From Rick Teller: I was employed at E. Thomas Compact Discs in Northampton (I think he needed someone to reach the bottom shelves), but I was one of Tom’s customers long before I worked for him.
People my age may recall a time when you could go into a record store, remove an LP from its sleeve, and listen to it before you bought it. There would be a knowledgeable adult presiding over the shop, who could answer questions and even make suggestions.
Sometime in the late 1980s Tom decided to found a retail CD music store on these principles. He also had the radical idea that he’d carry every genre of music imaginable, except the stuff that was readily available in all the other music stores. So we had not only classical and jazz, including a lot of historic jazz, but folk, bluegrass, and a huge selection of international and ethnic music from just about everywhere. I recall a number of occasions when adventurous but decidedly uncommercial performers from around the country and even the world came in and were amazed that we actually carried their recordings. Most other music businesses had an allergy to independent labels; Tom focused on them, and even started his own.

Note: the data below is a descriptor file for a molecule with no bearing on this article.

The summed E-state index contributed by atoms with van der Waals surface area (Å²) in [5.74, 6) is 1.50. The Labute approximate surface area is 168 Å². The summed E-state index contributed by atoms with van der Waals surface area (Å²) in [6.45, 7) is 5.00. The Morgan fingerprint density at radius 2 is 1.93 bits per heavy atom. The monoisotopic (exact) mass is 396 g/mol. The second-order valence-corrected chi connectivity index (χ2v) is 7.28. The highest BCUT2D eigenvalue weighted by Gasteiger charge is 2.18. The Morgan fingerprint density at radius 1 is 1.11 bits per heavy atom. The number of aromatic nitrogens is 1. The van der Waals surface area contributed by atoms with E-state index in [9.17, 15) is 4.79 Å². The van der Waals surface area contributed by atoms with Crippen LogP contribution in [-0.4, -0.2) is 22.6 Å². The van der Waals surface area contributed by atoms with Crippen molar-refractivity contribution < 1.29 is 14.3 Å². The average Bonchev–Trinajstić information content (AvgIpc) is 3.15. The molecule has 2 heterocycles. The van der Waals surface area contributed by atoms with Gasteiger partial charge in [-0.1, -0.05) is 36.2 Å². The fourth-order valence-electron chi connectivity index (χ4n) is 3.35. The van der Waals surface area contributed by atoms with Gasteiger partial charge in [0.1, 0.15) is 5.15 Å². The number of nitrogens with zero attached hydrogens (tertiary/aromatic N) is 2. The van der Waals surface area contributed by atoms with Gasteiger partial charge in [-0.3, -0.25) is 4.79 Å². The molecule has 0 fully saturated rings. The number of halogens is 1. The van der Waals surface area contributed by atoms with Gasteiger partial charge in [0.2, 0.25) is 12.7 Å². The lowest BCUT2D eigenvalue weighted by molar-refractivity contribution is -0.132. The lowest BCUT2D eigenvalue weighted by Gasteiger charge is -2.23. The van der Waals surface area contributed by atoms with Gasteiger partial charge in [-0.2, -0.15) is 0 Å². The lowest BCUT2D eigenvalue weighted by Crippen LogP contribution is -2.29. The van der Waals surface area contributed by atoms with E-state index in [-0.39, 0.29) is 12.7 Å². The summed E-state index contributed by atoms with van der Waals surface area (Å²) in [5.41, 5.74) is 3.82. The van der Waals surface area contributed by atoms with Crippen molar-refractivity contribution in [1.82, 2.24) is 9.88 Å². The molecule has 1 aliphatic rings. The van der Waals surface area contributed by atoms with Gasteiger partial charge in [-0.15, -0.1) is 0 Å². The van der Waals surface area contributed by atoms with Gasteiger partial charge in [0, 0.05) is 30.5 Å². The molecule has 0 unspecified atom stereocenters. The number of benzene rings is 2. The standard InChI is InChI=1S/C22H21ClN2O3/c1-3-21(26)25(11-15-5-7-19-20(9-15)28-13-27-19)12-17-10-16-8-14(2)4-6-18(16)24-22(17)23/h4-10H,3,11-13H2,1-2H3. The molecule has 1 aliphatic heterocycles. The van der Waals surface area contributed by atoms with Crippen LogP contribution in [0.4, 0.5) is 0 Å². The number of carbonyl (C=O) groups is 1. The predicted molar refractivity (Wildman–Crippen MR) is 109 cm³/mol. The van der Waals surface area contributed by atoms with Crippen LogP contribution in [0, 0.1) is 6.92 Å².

E. Thomas Compact Discs was a store where people might browse and converse for half an hour. We had some vastly knowledgeable customers who would gab about their enthusiasms, from French art song to Cape Breton fiddling. Performers would run into their colleagues there and talk shop. Going to work was an education in itself. We even had a resident parrot named Oliver McGurk, who would add a unique vocal accompaniment to recordings he liked, and greeted the customers with “Hi, Sweetie!”
I was between library jobs when Tom hired me. I’m forever grateful for that. It was such an enjoyable, stimulating place to work – and Tom had an intangible way of inspiring loyalty – that I stayed on for four years, even after my professional career had stabilized. I miss his quick mind, the depth and breadth of the things he knew about. I miss his curiosity, his love for amusing detail. I miss his gentle, albeit often wicked, sense of humor. There’s a void, where there should be someone rummaging through a stack of CDs and asking, “Have you ever listened to this?
Our worlds are shaped, and we shape our world, by the ways we touch other people, and how they touch us back. Some people are especially adept in shaping the world for the better. Tom was such a person. May he always remain in light.